Perhaps best known for its bikes, Scott also produces a wide range of cycling apparel, including these all-new, über-high-end RC SL road racing shoes.
Coming in at a whopping £399 for the pair, they’re up there as some of the most expensive stock road shoes you can buy, so expectations were always going to be high.
This meant I was initially sceptical as to whether the performance could justify the price. Was I right? Read on to find out. (Or, if you’re lazy, just skip to the bottom of the page.)
Scott Road RC SL out of the box
The shoes feature a Carbitex upper Reuben Bakker-Dyos
Weighing in at 562g for a pair of size 45s the first thing you’ll notice about the SLs is their lack of weight, which is exactly as you’d expect for top-spec shoes. However, there are lighter options from the likes of Specialized and Giro.
Obviously the sole is made from carbon fibre and ticks all the boxes in terms of stiffness, but this is a given on such fancy shoes. There’s also adjustable arch inserts, which again come as standard on most high-end shoes.
The upper is where things change, with Scott using a material called Carbitex. This is a totally unyielding carbon fibre like structure, which still remains pliable — the idea being the upper will never stretch or deform, yet it will flex around the contours of your feet.
Scott Road RC SL ride impressions
Once out and riding I had very few issues with the SLs. They size up big and have a fairly large volume, so I’d recommend sizing half or a full size down, or ideally, trying on before you buy.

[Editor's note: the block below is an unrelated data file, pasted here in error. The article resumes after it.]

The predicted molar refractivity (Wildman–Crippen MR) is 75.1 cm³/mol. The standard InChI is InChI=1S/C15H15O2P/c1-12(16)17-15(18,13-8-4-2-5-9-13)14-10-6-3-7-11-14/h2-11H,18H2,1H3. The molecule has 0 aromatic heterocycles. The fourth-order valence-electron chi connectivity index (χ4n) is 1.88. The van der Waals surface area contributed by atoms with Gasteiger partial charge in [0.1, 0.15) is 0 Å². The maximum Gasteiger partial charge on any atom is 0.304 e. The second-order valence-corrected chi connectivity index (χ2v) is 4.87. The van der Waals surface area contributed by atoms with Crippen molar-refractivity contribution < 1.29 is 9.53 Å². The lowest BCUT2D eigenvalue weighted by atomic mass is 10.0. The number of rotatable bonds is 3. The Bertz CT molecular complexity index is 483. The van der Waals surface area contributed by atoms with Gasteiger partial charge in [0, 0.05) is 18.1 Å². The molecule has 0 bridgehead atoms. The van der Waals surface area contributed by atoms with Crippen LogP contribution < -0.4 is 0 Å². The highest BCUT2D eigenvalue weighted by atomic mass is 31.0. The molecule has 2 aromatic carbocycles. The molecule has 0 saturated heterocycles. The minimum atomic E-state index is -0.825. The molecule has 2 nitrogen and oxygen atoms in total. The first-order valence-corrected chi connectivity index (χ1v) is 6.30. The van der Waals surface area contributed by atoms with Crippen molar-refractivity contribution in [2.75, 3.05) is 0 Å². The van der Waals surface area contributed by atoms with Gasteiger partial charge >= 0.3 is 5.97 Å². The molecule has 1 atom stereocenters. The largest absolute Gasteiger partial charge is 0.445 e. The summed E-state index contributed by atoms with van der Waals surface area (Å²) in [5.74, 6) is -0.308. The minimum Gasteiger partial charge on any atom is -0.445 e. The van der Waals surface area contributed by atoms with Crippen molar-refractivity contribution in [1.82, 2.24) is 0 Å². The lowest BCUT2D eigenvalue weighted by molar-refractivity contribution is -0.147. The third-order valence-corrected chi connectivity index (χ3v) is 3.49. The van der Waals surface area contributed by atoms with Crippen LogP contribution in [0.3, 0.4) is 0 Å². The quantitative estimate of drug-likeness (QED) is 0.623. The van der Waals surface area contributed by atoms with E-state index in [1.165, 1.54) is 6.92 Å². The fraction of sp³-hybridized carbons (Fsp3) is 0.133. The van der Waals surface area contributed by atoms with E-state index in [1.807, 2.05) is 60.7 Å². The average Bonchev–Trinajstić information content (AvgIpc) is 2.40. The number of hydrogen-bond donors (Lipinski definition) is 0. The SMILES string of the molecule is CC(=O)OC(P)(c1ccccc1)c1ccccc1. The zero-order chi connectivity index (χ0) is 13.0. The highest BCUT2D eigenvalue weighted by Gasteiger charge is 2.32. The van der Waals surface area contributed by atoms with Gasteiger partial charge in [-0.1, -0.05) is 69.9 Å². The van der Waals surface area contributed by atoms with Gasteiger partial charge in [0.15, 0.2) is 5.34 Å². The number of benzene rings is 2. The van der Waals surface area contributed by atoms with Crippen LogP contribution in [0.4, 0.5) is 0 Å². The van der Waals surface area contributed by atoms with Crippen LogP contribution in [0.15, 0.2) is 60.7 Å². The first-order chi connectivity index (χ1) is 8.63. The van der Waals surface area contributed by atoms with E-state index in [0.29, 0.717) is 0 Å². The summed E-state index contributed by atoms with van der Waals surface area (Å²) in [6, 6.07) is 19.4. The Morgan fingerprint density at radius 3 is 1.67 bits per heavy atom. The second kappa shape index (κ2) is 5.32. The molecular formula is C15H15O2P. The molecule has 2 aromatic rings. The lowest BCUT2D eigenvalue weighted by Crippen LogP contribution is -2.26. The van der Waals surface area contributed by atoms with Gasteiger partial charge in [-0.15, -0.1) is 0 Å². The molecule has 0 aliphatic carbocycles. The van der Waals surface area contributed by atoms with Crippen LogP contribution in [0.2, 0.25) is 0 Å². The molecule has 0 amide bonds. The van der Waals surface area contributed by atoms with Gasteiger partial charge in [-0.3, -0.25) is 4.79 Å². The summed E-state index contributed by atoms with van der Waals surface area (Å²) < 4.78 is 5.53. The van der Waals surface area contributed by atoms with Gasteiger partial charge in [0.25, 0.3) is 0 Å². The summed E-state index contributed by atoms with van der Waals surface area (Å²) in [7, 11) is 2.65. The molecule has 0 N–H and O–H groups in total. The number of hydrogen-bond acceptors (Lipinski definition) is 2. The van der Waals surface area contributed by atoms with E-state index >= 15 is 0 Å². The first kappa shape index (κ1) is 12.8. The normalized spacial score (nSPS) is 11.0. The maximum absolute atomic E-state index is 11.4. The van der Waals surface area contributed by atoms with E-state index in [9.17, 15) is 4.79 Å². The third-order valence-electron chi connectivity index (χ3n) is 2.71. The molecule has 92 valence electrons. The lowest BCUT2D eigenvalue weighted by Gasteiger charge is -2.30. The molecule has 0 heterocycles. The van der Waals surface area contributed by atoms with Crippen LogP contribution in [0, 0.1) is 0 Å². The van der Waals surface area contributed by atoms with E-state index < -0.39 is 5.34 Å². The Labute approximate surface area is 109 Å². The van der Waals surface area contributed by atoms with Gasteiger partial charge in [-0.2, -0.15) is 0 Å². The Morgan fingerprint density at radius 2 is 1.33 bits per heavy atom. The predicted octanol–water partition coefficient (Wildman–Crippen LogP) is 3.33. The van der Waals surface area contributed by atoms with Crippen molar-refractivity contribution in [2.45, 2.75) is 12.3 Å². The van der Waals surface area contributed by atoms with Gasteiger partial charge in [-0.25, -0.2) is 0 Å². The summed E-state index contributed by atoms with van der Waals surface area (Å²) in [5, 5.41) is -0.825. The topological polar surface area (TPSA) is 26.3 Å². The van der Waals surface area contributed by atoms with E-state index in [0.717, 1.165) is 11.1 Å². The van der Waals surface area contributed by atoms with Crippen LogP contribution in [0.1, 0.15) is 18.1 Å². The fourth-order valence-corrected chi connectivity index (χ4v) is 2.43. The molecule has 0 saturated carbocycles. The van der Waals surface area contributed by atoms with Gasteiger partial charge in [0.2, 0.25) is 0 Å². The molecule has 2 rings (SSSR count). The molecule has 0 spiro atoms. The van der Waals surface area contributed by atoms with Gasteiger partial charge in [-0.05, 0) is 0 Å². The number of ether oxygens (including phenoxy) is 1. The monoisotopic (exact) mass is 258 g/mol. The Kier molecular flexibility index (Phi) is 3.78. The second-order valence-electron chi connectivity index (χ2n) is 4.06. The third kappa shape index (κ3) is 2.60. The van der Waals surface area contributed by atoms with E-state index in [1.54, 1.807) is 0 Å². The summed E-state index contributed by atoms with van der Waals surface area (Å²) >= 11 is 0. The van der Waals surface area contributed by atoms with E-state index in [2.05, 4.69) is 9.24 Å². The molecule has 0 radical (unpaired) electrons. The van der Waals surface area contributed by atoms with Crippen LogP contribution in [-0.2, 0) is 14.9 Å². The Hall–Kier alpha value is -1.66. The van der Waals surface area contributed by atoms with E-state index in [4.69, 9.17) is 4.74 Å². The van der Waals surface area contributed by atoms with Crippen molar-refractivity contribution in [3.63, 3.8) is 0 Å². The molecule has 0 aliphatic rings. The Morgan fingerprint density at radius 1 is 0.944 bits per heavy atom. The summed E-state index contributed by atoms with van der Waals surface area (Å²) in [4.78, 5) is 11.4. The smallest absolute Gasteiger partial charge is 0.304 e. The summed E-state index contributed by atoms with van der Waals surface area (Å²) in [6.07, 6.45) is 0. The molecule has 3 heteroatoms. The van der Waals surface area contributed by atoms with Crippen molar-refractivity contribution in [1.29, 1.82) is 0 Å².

Even with the slightly large sizing, the BOAs allowed me to crank the shoes tight, and I had no heel slippage, even during hard efforts. There was a bit of wiggle room in the toe box, but I think this only adds to the comfort, as long as you can get that upper tight enough.
On the edge at the National Hill Climb Championships Matt Grayson
The Carbitex material has virtually no flex and feels plenty tough, so I’d suspect these would stand up to a crash or two during a hard road racing season.
As you can imagine, having a carbon sole and being light (but not super light) there’s no way you’ll be able to blame your shoes for a poor performance. I used these shoes for the latter half of the 2017 British hill climb season and they felt perfect for ragged 400–500watt efforts.
Great performance at a price
It’s clear that Scott has made a shoe that rivals all the big players in terms of its performance. It’s light enough, plenty comfortable and has the bling factor most riders want from expensive shoes.
But here’s the catch, these shoes are insanely expensive and I felt that they didn’t offer anything extra or particularly unique for the price. With this in mind I think most riders might be better suited choosing something a little cheaper that will do the job just as well.
Although I could see these shoes being a must-have for Scott Bikes fanatics who want all their kit to match perfectly with their bikes. So if that sounds like you or you have deep pockets and really like the look of these shoes, you won’t be disappointed. For everyone else, there could be something just as nice for nearly half the price.